India

As many of you know, henna plays a large role in Indian weddings. Adorning the bride’s hands and feet can take hours! But there is a superstition you may not have heard of – this is where the groom’s initials are hidden somewhere in the intricate design and he has the wedding night in which to find them.

If he does, he will bring good luck to the marriage. If he fails, he has to give his bride a present.

Henna Hands

Ireland

As henna is to Indian weddings, so are bells to Irish weddings. The age-old superstition saw bells aplenty ringing at Irish weddings to keep evil spirits away.


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But these days, couples adorn bouquets and table settings with bells as a reminder of the importance of their wedding vows. Bells are now common Irish bonbonniere for guests or gifts given to newlyweds.

Italy

Throwing things is generally frowned upon during a wedding – unless you are in Italy. Couples smash a glass or vase at their wedding reception and do their best to shatter it into as many pieces as possible. Why? Because tradition says this is how many years they will spend together as a happily married couple.

Kenya

It has been said that you don’t want to mess with a good thing by tempting fate, and in Maasai culture, the father of the bride will do his best to make sure that any celebration is brought down a notch… or 20.

He does this by spitting on the bride’s head and chest as she prepares to leave the village as a newlywed. It sounds harsh! But the thinking behind it is that if he instead is full of joy and praise, he could bring bad luck into the marriage.

Mexico

Though they may wear a white gown, many Mexican brides are sure to include some bold color in their wedding attire. By sewing three ribbons to their undergarments—yellow to symbolize the blessing of food, blue to bring good financial luck and red to summon a passionate union––they can ensure a happy marriage.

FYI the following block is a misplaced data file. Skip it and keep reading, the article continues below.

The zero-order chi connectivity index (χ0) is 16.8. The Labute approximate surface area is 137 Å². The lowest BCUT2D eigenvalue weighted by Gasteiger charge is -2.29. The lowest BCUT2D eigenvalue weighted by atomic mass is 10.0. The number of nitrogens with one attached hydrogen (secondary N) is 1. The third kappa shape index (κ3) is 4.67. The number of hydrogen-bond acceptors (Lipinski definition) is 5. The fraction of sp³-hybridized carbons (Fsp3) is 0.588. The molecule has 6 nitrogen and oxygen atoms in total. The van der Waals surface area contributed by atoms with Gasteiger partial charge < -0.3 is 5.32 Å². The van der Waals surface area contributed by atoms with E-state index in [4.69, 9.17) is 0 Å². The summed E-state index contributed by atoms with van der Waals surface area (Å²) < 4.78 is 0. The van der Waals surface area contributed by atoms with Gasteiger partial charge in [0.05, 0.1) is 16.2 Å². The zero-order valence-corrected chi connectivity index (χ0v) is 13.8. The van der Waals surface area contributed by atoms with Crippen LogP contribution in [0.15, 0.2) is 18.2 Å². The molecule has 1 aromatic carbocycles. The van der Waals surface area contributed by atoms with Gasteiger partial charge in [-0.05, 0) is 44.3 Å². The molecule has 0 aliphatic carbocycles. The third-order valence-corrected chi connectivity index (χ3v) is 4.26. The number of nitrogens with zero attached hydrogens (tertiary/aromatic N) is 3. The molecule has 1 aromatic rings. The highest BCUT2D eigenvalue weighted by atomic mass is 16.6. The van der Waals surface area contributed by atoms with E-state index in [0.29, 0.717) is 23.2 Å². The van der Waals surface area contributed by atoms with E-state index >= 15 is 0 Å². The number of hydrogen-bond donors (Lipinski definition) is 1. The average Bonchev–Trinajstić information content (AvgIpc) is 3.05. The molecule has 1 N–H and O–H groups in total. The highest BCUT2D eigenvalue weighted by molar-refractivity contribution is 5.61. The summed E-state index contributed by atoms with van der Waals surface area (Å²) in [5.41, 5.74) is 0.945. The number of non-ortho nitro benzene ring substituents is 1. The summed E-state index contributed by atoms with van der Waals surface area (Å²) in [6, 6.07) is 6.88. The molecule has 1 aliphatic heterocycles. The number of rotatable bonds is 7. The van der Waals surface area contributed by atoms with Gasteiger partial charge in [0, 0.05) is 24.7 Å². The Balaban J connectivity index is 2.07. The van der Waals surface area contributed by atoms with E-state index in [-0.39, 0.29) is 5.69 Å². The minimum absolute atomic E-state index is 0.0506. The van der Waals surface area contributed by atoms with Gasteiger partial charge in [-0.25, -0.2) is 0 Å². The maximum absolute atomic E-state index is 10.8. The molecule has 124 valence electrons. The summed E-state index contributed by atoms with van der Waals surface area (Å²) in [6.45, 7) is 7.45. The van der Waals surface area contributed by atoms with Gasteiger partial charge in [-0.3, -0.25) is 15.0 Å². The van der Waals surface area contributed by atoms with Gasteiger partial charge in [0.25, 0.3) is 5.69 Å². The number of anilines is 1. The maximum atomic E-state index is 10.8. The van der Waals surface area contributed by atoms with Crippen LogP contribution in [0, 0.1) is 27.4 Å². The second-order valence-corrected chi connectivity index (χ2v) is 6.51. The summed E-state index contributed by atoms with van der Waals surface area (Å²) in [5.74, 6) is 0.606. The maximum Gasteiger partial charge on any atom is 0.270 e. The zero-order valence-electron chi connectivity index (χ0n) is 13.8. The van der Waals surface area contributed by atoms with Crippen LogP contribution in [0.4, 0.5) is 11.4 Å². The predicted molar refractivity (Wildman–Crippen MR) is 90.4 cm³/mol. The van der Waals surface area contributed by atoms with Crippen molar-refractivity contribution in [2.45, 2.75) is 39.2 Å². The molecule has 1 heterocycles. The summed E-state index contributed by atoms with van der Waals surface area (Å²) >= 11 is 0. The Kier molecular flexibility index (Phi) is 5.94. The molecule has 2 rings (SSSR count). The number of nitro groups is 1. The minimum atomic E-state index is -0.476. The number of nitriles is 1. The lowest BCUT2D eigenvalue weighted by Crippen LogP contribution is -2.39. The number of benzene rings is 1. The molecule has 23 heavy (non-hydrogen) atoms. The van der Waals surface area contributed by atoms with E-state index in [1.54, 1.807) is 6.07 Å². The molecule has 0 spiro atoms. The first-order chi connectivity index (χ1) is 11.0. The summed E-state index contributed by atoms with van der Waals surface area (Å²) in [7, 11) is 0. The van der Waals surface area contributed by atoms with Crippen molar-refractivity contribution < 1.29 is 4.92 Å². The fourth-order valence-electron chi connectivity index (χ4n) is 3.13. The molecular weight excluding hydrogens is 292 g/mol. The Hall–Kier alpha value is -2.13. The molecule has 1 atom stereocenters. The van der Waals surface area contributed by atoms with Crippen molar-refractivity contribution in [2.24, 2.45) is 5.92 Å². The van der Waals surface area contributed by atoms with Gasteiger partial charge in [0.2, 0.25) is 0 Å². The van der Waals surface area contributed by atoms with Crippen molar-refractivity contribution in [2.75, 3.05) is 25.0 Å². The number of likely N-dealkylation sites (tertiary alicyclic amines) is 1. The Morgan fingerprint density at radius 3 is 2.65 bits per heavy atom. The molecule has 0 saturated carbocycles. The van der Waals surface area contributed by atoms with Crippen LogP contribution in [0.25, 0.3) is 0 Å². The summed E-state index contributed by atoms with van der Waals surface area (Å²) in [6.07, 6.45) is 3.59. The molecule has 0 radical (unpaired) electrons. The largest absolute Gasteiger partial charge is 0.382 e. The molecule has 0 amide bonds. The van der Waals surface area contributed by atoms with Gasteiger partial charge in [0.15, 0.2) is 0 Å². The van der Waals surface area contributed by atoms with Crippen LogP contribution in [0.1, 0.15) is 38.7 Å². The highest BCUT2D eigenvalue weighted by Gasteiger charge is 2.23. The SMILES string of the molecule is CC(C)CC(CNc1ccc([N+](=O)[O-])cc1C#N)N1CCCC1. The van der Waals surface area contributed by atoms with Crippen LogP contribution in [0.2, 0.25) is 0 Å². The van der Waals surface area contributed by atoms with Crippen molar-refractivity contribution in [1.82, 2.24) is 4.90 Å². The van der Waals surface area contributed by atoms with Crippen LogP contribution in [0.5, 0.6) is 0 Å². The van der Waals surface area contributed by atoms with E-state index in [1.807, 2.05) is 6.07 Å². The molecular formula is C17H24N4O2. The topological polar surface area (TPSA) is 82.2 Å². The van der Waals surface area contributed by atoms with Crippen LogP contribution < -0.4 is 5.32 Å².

Trash the dress

Nicaragua

Many Australian brides choose pearls as an elegant addition to their hair piece or as jewellery to accompany their wedding gown. But Nicaraguan brides view pearls as the tears of the sea and believe wearing them on your wedding day is inviting sadness into your marriage.

Poland

Open-toed shoes are a bit of a no-no for Polish brides. If superstition is to be believed, this will allow the future wealth and fortune of the couple to literally fly out through the opening.

A little fashion-restrictive perhaps, but when the newlyweds leave their wedding ceremony, they are traditionally showered with coins (ouch) which that can collect to help them get a good start in the financial realm.

Sweden

Before the wedding ceremony, the mother of a Sweedish bride pops a gold coin in her right shoe and her father will slide a silver coin into her left one. This good luck superstition is to ensure their daughter will never go without in her married life.

South Africa

It is hoped a loving home is created for South African newlyweds when both of their sets of parents carry fire from their own homes into the couple’s home and light their hearth with it.

Bride  looking out to the sea